1. Some diseases might be caused by our own immune reaction. It’s not something that the bacteria is doing, it’s the reaction that our bodies have to the microorganism that can produce disease. Perhaps the best example of this is acute rheumatic fever caused by Streptococcus pyogenes. Following a sore throat with S. pyogenes, you get antibodies produced against the M protein of the strep. These antibodies that are produced can cross-react with antigens in the heart, causing damage to the heart. The mitral valve is shown damaged and calcified through dystrophic calcification. Ultimately the valve can fail by mitral valve stenosis. You are also at risk of getting subsequent bacterial endocarditis infections on the heart valves because they have been damaged.

The other example of autoimmune disease associated with Strep pyogenes is acute glomerular nephritis. Here you have a type III immune complex development in the bloodstream which precipitates in the kidneys. This follows a strep infection. That’s two examples of how strep can produce an autoimmune reaction as a mechanism of disease.

  1. It’s important to review again the differences between exotoxins and endotoxins. Remember the endotoxins are thought to be only part of Gram (-) organisms because they are a part of the cell wall (LPS). The exotoxins are proteins that are secreted by the bacteria, and they occur in the cytoplasm. The LPS is associated with the outer membrane of the cell envelope of gram (-) organisms. Endotoxin is released when dead organisms are lysed, while exotoxins are released by living organisms.
  1. There are a lot of different actions of exotoxins. A few you should be familiar with are in your book and learning objectives. The diphtheria toxin interferes with protein synthesis. The cholera toxin (from Vibrio cholera) is a diarrheal disease. The main symptom of cholera toxin is intense diarrhea. There’s a bacteriophage encoded toxin that is released when the organism is in the bowel that stimulates cyclic AMP through a complex reaction which ultimately causes the secretion of bicarbonate and chloride into the bowel. Large amounts of fluid follow the chloride and bicarbonate. Severe dehydration is a result, and it can be fatal in young children.

Clostridium tetani produces lockjaw because the tetanus toxin interferes with the release of inhibitory neurotransmitters which balance the neurons, causing them to always be in a hyper-excited state.

  1. Remember endotoxins have a complex array of effects. Remember, exotoxins have specific mechanisms and reactions at specific cells. Endotoxin is much more complex. It is composed of lipopolysaccharide, and it does a lot of things. Endotoxin really accounts for what we call septic shock.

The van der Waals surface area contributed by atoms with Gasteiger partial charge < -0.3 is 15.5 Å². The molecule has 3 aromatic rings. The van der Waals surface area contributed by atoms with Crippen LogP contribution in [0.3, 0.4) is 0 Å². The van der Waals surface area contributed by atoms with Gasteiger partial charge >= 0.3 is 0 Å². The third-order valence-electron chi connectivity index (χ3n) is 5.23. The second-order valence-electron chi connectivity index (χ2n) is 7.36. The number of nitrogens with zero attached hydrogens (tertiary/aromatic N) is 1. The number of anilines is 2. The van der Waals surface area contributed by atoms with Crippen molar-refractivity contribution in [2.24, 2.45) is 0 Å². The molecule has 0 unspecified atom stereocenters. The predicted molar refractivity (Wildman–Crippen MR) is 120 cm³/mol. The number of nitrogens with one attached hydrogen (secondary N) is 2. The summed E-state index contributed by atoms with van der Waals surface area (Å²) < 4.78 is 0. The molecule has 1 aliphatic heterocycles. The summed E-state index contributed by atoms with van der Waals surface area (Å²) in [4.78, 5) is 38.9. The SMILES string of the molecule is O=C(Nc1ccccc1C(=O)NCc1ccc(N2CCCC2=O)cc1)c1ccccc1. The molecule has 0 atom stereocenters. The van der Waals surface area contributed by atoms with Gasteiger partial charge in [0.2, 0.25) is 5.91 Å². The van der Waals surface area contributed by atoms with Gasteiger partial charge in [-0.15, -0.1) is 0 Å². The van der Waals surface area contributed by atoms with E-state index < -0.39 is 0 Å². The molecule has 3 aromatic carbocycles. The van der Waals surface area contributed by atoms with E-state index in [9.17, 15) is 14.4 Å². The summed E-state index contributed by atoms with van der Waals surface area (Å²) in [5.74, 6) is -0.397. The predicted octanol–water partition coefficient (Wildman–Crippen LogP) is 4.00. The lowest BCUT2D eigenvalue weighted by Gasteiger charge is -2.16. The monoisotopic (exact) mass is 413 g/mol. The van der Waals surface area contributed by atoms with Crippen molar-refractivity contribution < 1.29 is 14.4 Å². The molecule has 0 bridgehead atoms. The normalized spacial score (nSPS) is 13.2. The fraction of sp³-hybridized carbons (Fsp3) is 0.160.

One of the most common reasons that people die in the hospital is septic shock. This is because they get a gram (-) bloodstream infection. This can occur in many people. Most acquire the infection while in the hospital as a consequence of underlying disease. For example, cancer patients often die from infection because they are weak from their malignant disease. The patient has poor appetite and poor resistant to infection. In this immune-suppressed state, along with surgical treatments for tumors, patients are at great risk for infection. The immediate cause of death for most cancer patients is infection acquired because of their cancer.

  1. This is an example here of what endotoxin can do and why it’s so severe when you have bacteria that invade your bloodstream. You get damage to the endothelial cells of the bloodstream by the endotoxin. This stimulates the coagulation cascade and disseminated intravascular coagulation. The endotoxin also stimulates macrophage activity and IL-1. This in conjunction with the hypothalamus is why you get fever. Of course you get all these other things such as complement activation and increased vascular permeability and other things that can lead to hypotension and shock. There’s a whole gamut of reactions that can occur because of these complex interrelationships between the endotoxin and the entire body.
  1. This is an example of a patient that had gangrene and DIC due to the endotoxic effects of Meningococcal sepsis. Remember that the endotoxin is the most important virulence factor of Neisseria meningitidis.